Sansho the Bailiff ★★★★

There are a few things about Sancho the Bailiff that are memorable and I foresee replaying a scene or two in my mind for a few days or weeks to come, but there is nothing in it that I found particularly exciting. I can definitely see this film being the subject of study for all of its technical prowess, lovely cinematography, and the calming effect of the long camera shots and the music which serve the story perfectly. It is very well put together. The story is nice, touching even at times, but it is not a film that I will eagerly revisit.

Perhaps one of the problems is one of cultural distance. The political allusions seem quaint to the modern Western mind. "Without mercy, man is like a beast" is something we must all know by now, even though many of us might still need the reminder. "Man is created equal" seems antiquated, and "no one should be denied happiness" seems particularly American, something anyone living in the Western world believes to be a precept of natural law. Perhaps these were important statements in Japan in the 50s. Perhaps my ignorance of Japanese culture and its evolution is preventing me from seeing the import of such statements.

But that isn't really my main criticism. The problem I had with the film is that it lacked subtlety at times. The repetition of the father's words throughout the film wasn't required because we were being shown their meaning. I'm reminded here of Red Beard, where Kurosawa showed us what was at stake rather than having characters say it. In Sancho the Bailiff the visuals and the story show us the dire consequences of a world without equality. We don't need to be told as well, especially more than once.

Another example is when the brother and sister were gathering the grass to shelter the dying Namiji. We already know that this scene repeats what they did in Naoe Port when they were younger, shortly before they were separated from their mother. It was a beautiful scene, moving even, until Anju started speaking, only to say exactly what we were thinking. This was a crucial scene, and I think that moment was the beginning of Zushio's conversion, even before hearing his mother's song, and perhaps that is why Mizoguchi felt he had to tell the audience what to think, but in so doing the scene lost some of its charm.

Speaking of Zushio's transformation, I wish the film had done without it. I began to disconnect from the film when the story shifted to the older kids, in particular when Zushio denounced his father's teachings. It came out of the blue and I never had time to process it. Nor am I convinced it was necessary. His second transformation upon hearing his mother's song was also as quick and again felt jarring and out of place. If I read correctly, it wasn't in the original story, and I don't think anything of importance was served by it, or at least nothing that couldn't have been shown some other way.

By this point I had no investment in Zushio at all which I'm sure contributed to a certain detachment on my part. I was impressed by his actions as governor and pleasantly surprised to see the story take a turn shortly after that, but nothing could make me sympathize with him. It didn't help that I wasn't at all a fan of Yoshiaki Hanayagi's performance. His was the only one that was exaggerated and overplayed, and to tell the truth I thought he was a loud snivelling bore who whined altogether too much. Perhaps he was meant to be. Perhaps Mizoguchi wanted to emphasize that it was the women in the story who were level-headed, grounded and moral. If that is the case, then it is another example of obviousness that was not required.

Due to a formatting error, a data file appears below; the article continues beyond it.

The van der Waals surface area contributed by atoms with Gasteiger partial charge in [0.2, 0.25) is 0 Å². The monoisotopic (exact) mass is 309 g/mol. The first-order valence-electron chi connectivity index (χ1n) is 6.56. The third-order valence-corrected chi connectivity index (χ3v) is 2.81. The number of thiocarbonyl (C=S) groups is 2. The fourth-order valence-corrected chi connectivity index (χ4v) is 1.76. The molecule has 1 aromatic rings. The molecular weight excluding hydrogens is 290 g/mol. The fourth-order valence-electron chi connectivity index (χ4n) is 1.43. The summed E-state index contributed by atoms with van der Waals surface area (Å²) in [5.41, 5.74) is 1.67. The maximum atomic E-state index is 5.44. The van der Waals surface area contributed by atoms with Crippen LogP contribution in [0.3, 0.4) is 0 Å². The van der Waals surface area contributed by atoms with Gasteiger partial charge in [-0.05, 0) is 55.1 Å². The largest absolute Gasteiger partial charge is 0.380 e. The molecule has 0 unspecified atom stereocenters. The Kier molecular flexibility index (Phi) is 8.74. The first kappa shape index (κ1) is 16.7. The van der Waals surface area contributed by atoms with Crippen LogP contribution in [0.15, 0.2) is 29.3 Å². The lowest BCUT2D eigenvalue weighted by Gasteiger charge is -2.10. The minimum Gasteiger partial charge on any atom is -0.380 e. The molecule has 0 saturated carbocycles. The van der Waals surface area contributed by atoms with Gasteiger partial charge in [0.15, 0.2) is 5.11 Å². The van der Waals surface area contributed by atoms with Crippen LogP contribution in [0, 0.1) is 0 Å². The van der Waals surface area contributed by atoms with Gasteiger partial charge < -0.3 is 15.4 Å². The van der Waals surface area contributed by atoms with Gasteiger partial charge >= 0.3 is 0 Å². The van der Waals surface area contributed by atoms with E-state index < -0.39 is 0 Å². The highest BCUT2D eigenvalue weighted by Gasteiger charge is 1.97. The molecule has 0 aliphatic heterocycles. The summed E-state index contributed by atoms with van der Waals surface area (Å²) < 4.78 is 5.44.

The women in the film, on the other hand, were outstanding. Kinuyo Tanaka was perfect as the mother whose anguish at losing her children was depicted through a haunting and beautiful musical leitmotif: "Zushio, How I long for you, Isn't life a torture? Anju, How I long for you, Isn't life a torture?" Here is were Mizoguchi's use of repetition worked perfectly. It was used not only to reflect the mother's pain, but to reach out to her children . It is what gives Anju hope and what transforms Zushio. Whenever I heard it I was mesmerized. If I recall correctly there was another piece of music associated with the mother. I'm not sure what the instrument is called (a flute of sorts?), but it is played in the beginning, at the very end, and a few other times throughout the film but only when the mother was on screen, and I think only when she was with her children. If the plaintive song was her soul in despair, this one played when she was at peace.

Kyôko Kagawa was perfect as well in her role as the daughter Anju. Her courage, tenderness and grace shone through every frame and while Zushio became the one to affect the most dramatic change in the province, it is Anju whose moral fortitude helped him see that such change was necessary.

The tale is very much about the women. The father may have been the philosopher and the son may have been his pupil, and together they may have affected political change, but it is the mother and daughter who embody the moral fortitude and courage on which these philosophical/political principles are built. Like in Ugetsu, the men pursue grander notions and ideas while the women ground these ideas in real truths.

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